Evidence suggests that furniture was used as far back as the Neolithic period and daily life without it is unimaginable. So how has furniture changed through the ages? From the exclusive and luxury furniture of Ancient Egypt, to the functional and streamlined design of the Bauhaus – these animations created by Angie's List take you on a fascinating journey through the evolution of furniture design.
Chairs: The Latest Architecture and News
Dutch studio Rietveld-Architecture-Art-Affordances (RAAAF) has unveiled its latest installation ‘Breaking Habits’ at the Mondriaan Fund for Visual Arts in Amsterdam. Breaking Habits envisages a domestic environment without chairs and couches, exploring a model of diagonal living through a system of flexible carpets.
This article is part of our "Material Focus" series, which asks architects to elaborate on the thought process behind their material choices and sheds light on the steps required to get projects actually built.
In this exceptionally imaginative and thought-provoking exercise in perceptual shifts, Ithaca- & Brooklyn-based CODA transformed hundreds of humble plastic lawn chairs into a project in the Arts Quad at Cornell University. Viewed from afar as a spiky singular entity, close inspection reveals the simple, unpretentious repeated module. CODA explains, "the object’s features are no longer understood in terms of their use (legs, arms, seat) but in terms of their form (spikes, curves, voids) as, due to their rotation away from the ground, they lose their relationship with the human body." We asked Caroline O'Donnell, principle at CODA, to explain the challenges faced in the development and construction of the fully-recyclable URCHIN.
This is the first design exhibition that incorporates three generations of Iranian architects in one event to design and build chairs.
A chair, as an object, lies somewhere on the scale between interior architecture and a product. It can be made by anyone as a response to the primary human need for “a place to sit.” But, on the other hand, a professional designer can create a structure to respond to human needs, using a comprehensive framework, technology and geometry.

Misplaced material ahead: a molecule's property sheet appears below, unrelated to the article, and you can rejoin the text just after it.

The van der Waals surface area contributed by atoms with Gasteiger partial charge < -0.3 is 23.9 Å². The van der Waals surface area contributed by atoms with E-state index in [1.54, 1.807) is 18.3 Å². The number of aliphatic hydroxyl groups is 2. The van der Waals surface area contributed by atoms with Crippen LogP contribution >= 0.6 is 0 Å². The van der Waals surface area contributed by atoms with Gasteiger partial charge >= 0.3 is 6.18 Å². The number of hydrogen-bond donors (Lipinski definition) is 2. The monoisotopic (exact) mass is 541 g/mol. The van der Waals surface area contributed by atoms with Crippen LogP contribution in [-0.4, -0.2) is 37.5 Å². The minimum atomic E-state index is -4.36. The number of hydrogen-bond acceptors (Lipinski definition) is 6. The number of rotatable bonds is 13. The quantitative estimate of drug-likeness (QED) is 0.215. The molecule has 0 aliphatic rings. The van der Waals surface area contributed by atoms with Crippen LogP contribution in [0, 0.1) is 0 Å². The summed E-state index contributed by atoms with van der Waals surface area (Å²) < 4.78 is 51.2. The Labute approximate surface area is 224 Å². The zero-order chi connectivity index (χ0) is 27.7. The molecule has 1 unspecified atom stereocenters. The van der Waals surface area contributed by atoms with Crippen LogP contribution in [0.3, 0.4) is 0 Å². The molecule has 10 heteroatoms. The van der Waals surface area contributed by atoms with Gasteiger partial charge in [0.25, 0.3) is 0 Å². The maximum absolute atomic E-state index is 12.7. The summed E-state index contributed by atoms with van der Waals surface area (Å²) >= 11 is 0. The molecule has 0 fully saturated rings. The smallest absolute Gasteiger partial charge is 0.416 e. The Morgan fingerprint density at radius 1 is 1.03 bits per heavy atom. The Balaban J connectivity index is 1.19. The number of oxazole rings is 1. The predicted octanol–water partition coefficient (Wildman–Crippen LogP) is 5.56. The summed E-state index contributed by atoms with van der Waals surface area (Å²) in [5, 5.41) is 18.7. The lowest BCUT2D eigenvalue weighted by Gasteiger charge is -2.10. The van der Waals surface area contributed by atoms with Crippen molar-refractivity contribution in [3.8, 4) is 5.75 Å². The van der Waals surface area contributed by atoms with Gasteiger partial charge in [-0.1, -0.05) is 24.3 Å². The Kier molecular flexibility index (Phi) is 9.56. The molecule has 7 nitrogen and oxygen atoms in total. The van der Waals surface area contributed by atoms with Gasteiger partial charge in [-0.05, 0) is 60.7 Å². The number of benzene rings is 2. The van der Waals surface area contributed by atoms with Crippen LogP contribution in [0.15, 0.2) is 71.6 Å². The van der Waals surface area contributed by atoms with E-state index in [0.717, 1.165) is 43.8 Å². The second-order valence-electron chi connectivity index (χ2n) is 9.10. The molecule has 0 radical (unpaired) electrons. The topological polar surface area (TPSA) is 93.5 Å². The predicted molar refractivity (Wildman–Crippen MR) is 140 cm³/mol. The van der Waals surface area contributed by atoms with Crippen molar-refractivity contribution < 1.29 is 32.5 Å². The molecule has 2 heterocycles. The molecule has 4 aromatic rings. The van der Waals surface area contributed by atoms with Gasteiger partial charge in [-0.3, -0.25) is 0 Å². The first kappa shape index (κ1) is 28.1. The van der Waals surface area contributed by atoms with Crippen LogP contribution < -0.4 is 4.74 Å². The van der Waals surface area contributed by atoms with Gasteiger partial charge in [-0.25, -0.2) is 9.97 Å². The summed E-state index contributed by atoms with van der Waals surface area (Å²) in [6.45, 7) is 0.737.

"The role of the architect, or the designer, is that of a very good, thoughtful host, all of whose energy goes into trying to anticipate the needs of his guests – those who enter the building and use the objects in it." Charles Eames
Herman Miller is a furniture design and manufacturing company, which in addition to producing contemporary designs also continues manufacturing classic pieces, including those originally designed by Charles and Ray Eames. The company’s relationship with the designer duo goes back to the 1940s, when they worked together to develop the Eames' Molded Plywood chairs and the classic Chaise Lounge.
Following a long investigation into the curvature of plywood and the construction of organic forms using new technologies and materials, the pair of architects developed their Shell Chair, an iconic design that is still manufactured today. Learn more about the development of the Shell Chair and see how it is constructed, after the break.
Los Angeles-based practice Synthesis Design + Architecture has created a 3-D printed chair which uses the latest gradient 3-D printing technology to apply different material properties to different parts of the chair. Originally asked by leading 3-D printing company Stratasys to design a piece that would not be possible without utilizing 3-D printing, Synthesis Design + Architecture chose to go one better, designing a chair that would not be possible without the Stratasys Objet 500 Connex3, which is capable of combining a range of material properties into a single print run.
“A Chair is a difficult object. A skyscraper is almost easier.” – Mies van der Rohe
In his latest 99% Invisible podcast, Roman Mars takes listeners to the edge of their seats (literally), as he tackles one of design’s unique challenges: the chair. From Van der Rohe to Gehry, Hadid, Libeskind and Corbusier, “if they’ve designed a big building, chances are they’ve designed a thing on which to sit,” begins Mars. Yet the complexity of chair design comes from the fact that a chair “disappears when in use...Chairs need to look fantastic when empty, and remain invisible (and comfortable) while in use,” states Mars. And with numerous recent studies showing the negative impacts of sitting too much, innovative chair design is now more important than ever.
Listen to the full podcast and check out some well-known chairs designed by architects after the break.
The Italian furniture brand Arper recently reissued Lina Bo Bardi's signature Bowl Chair. The pioneering project of the Brazilian-Italian architect presents a more relaxed approach to "sitting" - one that was fairly radical when it was originally released in 1951. The reissue of the chair - presented at the Salone del Mobile 2013 - is a testament to the forward-thinking vision of the architect.
Arper, who worked in partnership with the Instituto Lina Bo e P.M. Bardi to produce the Bowl Chair, based the design on the original prototype drawings. The genius of the chair is in its simple execution: consisting of two loose parts - an upholstered shell on a metal structure - the seat remains free to move in all directions. It is a chair for living, not just for sitting, and (as with all of Bo Bardi's works) places the human at the center of the design.